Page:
Culture, genes, and the welfare of others David Sloan Wilson
The idea that altruism truly doesn't exist–that all people care only about themselves–might seem too extreme to take seriously. Consider, however, that the word “altruism” didn't exist until 1851, when it was coined by the French philosopher Auguste Comte. If people are altruistic, then why doesn't the word (or its equivalent) have a more ancient pedigree? p 3
[William Scott] Green reviewed definitions of altruism and provided this concise version: “Intentional action ultimately for the welfare of others that entails at least the possibility of either no benefit or a loss to the actor.
According to the conference participants–each an expert scholar on a given religion–this concept is foreign to the imagination of all of the world's major religious traditions. p 4
Imagine the purest of altruists, who thinks only about making the world a better place and cares nothing for her own welfare, other than as part of the common good. Now imagine convincing this person that the world of her dreams is possible. There is only one catch. The people capable of achieving and maintaining her utopia do not necessarily thing or feel about themselves and others in the same way that she does. She might need to learn how to think and feel differently to accomplish her altruistic goals. Would a pure altruist accept this bargain? It seems to me that she must.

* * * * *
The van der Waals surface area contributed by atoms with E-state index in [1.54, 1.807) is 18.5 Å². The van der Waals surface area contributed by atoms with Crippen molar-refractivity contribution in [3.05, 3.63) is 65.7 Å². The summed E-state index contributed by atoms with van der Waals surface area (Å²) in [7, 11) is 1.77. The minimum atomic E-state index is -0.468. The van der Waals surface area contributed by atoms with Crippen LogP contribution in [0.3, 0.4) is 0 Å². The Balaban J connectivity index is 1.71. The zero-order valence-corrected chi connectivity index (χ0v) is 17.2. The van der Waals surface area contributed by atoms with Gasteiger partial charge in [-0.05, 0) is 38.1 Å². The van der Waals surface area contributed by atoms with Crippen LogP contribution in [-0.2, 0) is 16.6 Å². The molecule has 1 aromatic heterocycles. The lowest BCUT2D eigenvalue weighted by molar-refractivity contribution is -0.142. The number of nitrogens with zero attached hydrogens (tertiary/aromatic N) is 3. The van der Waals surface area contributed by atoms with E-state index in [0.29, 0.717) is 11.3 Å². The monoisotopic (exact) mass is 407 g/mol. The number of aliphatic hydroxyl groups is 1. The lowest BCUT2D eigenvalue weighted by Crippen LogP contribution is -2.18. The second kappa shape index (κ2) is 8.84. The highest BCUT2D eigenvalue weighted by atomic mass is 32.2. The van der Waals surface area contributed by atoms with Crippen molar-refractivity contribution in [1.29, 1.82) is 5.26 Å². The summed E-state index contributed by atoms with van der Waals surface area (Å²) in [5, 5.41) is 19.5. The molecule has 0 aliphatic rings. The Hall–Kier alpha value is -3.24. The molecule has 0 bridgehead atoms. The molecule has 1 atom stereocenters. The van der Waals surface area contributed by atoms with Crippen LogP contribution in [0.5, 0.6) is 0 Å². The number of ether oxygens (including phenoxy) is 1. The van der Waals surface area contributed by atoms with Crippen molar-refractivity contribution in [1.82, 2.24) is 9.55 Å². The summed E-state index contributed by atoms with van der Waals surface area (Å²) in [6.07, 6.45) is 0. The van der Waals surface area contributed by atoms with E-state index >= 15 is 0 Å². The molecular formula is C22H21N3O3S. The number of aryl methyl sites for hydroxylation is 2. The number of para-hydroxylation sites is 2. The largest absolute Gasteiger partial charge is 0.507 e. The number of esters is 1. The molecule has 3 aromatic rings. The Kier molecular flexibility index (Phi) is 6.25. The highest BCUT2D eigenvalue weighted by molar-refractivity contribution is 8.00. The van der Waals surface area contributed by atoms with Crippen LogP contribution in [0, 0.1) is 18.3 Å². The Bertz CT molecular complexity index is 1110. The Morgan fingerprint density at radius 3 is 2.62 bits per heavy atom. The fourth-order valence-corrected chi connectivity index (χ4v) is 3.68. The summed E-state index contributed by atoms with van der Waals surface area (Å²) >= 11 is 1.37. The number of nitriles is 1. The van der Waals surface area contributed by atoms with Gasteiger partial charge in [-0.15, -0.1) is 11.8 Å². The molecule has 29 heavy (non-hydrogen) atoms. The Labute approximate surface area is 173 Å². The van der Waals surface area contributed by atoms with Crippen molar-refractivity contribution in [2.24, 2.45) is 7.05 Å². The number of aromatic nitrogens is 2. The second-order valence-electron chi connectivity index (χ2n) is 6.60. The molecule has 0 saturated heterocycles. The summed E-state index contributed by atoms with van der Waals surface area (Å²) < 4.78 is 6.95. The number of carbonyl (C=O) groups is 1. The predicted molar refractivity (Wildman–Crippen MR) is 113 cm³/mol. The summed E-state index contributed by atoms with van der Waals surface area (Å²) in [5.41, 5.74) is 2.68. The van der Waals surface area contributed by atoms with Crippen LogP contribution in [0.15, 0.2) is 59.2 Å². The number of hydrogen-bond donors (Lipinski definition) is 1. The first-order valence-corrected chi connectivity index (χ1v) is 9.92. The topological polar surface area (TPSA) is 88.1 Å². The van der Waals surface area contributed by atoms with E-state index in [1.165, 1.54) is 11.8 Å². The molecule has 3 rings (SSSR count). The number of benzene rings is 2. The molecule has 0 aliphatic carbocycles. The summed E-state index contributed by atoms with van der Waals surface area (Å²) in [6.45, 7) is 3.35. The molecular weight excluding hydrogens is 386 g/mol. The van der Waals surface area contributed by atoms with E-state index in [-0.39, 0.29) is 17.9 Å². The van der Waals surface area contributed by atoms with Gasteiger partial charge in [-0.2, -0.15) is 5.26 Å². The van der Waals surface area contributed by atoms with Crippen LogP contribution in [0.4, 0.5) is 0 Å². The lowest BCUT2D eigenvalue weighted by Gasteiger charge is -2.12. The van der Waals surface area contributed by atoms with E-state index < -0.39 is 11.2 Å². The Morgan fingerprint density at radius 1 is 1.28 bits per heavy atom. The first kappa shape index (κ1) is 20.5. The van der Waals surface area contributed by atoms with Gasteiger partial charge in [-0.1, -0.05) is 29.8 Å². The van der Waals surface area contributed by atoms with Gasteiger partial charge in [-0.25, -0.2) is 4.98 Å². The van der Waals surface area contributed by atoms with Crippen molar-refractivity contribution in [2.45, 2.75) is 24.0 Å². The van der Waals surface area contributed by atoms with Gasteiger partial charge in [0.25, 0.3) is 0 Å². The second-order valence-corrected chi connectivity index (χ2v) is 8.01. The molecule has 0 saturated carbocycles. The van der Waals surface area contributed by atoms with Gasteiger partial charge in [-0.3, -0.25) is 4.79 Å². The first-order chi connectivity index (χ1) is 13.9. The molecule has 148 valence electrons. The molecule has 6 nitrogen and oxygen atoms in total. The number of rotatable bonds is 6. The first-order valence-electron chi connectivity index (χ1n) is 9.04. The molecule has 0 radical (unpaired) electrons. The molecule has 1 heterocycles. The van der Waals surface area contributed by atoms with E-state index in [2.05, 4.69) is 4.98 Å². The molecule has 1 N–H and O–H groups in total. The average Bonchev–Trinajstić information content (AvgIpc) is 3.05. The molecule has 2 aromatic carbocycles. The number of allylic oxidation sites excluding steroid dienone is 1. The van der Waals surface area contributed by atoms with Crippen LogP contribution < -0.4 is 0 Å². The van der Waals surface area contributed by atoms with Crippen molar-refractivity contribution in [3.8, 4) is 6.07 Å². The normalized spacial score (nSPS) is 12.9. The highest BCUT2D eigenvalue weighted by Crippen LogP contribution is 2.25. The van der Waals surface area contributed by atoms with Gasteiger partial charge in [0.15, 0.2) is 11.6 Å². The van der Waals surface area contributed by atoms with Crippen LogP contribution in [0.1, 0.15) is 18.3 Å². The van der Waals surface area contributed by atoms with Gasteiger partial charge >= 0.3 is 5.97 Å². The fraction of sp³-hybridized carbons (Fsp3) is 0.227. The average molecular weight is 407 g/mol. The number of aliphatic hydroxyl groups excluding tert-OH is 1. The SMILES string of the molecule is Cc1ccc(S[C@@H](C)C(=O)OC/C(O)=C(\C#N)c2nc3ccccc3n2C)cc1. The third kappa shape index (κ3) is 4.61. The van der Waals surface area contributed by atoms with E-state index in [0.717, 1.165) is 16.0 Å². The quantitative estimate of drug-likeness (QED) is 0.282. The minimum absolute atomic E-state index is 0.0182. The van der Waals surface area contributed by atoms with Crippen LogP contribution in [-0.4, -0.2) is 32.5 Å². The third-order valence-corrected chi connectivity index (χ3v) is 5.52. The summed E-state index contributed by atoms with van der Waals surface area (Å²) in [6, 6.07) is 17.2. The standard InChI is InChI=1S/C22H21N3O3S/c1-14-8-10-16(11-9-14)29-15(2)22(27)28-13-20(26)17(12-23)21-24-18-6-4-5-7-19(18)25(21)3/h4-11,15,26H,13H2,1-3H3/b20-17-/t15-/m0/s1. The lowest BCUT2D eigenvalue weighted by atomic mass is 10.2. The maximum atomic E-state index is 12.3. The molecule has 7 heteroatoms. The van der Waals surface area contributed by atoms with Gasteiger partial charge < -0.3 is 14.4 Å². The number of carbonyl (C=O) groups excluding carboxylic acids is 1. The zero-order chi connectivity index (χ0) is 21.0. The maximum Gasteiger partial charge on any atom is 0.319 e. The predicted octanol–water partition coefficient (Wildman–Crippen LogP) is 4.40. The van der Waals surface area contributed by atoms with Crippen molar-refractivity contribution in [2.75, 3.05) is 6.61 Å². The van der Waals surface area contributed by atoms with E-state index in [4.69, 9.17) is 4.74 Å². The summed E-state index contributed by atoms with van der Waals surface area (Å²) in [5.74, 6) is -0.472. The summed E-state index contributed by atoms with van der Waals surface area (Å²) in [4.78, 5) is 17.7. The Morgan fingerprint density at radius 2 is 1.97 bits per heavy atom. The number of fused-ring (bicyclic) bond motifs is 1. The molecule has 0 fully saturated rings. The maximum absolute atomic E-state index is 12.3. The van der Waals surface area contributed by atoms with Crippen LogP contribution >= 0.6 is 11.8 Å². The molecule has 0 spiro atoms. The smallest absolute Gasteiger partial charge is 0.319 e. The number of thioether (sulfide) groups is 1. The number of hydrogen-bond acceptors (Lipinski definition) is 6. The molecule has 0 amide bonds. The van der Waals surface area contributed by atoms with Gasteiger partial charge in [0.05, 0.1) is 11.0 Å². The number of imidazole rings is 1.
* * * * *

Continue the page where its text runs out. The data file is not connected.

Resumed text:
[…] This though experiment highlights two meanings of altruism that need to be distinguished from each other. The first meaning refers to how people act. If our pure altruist were asked to describe her perfect world, she would spend more time on what people do than how they think of feel. [No crime, help to the needy, world peace…] The second meaning of altruism refers to thoughts and feelings that cause people to act as they do. […] It might seem that the two meanings are straightforwardly related to each other. Get people to think and feel more altruistically, and the world will become a better place.
A little reflection reveals a more complicated story. Any given action can be motivated by a diversity of thoughts and feelings. [… more or less pure …] These complications force us to recognize a many-to-one relationship between any given action and the mental events that can cause the action. They also force us to recognize that our preference for some thoughts and feelings over others is based primarily on the actions they produce. p 7
Elinor Ostrom was awarded the Nobel Prize in economics in 2009 for showing that groups of people are capable of managing their own resources, but only if they possess certain design features.